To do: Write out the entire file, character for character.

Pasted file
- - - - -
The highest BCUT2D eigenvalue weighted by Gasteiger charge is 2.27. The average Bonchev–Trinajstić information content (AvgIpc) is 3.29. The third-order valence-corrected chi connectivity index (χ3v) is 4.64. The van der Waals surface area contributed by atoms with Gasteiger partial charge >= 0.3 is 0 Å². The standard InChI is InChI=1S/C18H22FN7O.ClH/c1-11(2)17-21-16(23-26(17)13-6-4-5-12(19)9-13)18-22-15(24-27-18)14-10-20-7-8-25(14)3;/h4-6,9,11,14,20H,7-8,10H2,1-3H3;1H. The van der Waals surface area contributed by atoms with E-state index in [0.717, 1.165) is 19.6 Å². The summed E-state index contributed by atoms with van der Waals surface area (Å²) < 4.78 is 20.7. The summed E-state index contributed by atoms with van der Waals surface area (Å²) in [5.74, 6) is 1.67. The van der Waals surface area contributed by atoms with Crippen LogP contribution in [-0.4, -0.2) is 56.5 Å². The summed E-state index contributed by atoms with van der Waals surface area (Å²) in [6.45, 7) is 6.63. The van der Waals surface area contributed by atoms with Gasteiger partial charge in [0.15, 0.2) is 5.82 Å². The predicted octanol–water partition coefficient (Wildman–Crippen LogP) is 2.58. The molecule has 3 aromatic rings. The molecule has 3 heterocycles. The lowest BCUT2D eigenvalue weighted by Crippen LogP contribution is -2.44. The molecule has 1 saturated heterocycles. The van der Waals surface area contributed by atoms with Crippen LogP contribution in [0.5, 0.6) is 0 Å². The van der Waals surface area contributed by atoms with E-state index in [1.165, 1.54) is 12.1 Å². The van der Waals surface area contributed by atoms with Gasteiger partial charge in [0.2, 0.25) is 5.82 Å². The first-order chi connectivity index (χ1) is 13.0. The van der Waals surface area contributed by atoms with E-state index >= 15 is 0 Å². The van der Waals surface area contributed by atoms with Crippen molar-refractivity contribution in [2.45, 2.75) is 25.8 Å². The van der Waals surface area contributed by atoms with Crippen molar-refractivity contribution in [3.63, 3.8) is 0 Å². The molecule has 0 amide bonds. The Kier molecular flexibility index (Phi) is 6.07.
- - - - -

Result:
The highest BCUT2D eigenvalue weighted by Gasteiger charge is 2.27. The average Bonchev–Trinajstić information content (AvgIpc) is 3.29. The third-order valence-corrected chi connectivity index (χ3v) is 4.64. The van der Waals surface area contributed by atoms with Gasteiger partial charge >= 0.3 is 0 Å². The standard InChI is InChI=1S/C18H22FN7O.ClH/c1-11(2)17-21-16(23-26(17)13-6-4-5-12(19)9-13)18-22-15(24-27-18)14-10-20-7-8-25(14)3;/h4-6,9,11,14,20H,7-8,10H2,1-3H3;1H. The van der Waals surface area contributed by atoms with E-state index in [0.717, 1.165) is 19.6 Å². The summed E-state index contributed by atoms with van der Waals surface area (Å²) < 4.78 is 20.7. The summed E-state index contributed by atoms with van der Waals surface area (Å²) in [5.74, 6) is 1.67. The van der Waals surface area contributed by atoms with Crippen LogP contribution in [-0.4, -0.2) is 56.5 Å². The summed E-state index contributed by atoms with van der Waals surface area (Å²) in [6.45, 7) is 6.63. The van der Waals surface area contributed by atoms with Gasteiger partial charge in [0.15, 0.2) is 5.82 Å². The predicted octanol–water partition coefficient (Wildman–Crippen LogP) is 2.58. The molecule has 3 aromatic rings. The molecule has 3 heterocycles. The lowest BCUT2D eigenvalue weighted by Crippen LogP contribution is -2.44. The molecule has 1 saturated heterocycles. The van der Waals surface area contributed by atoms with Crippen LogP contribution in [0.5, 0.6) is 0 Å². The van der Waals surface area contributed by atoms with E-state index in [1.165, 1.54) is 12.1 Å². The van der Waals surface area contributed by atoms with Gasteiger partial charge in [0.2, 0.25) is 5.82 Å². The first-order chi connectivity index (χ1) is 13.0. The van der Waals surface area contributed by atoms with E-state index >= 15 is 0 Å². The van der Waals surface area contributed by atoms with Crippen molar-refractivity contribution in [2.45, 2.75) is 25.8 Å². The van der Waals surface area contributed by atoms with Crippen molar-refractivity contribution in [3.63, 3.8) is 0 Å². The molecule has 0 amide bonds. The Kier molecular flexibility index (Phi) is 6.07.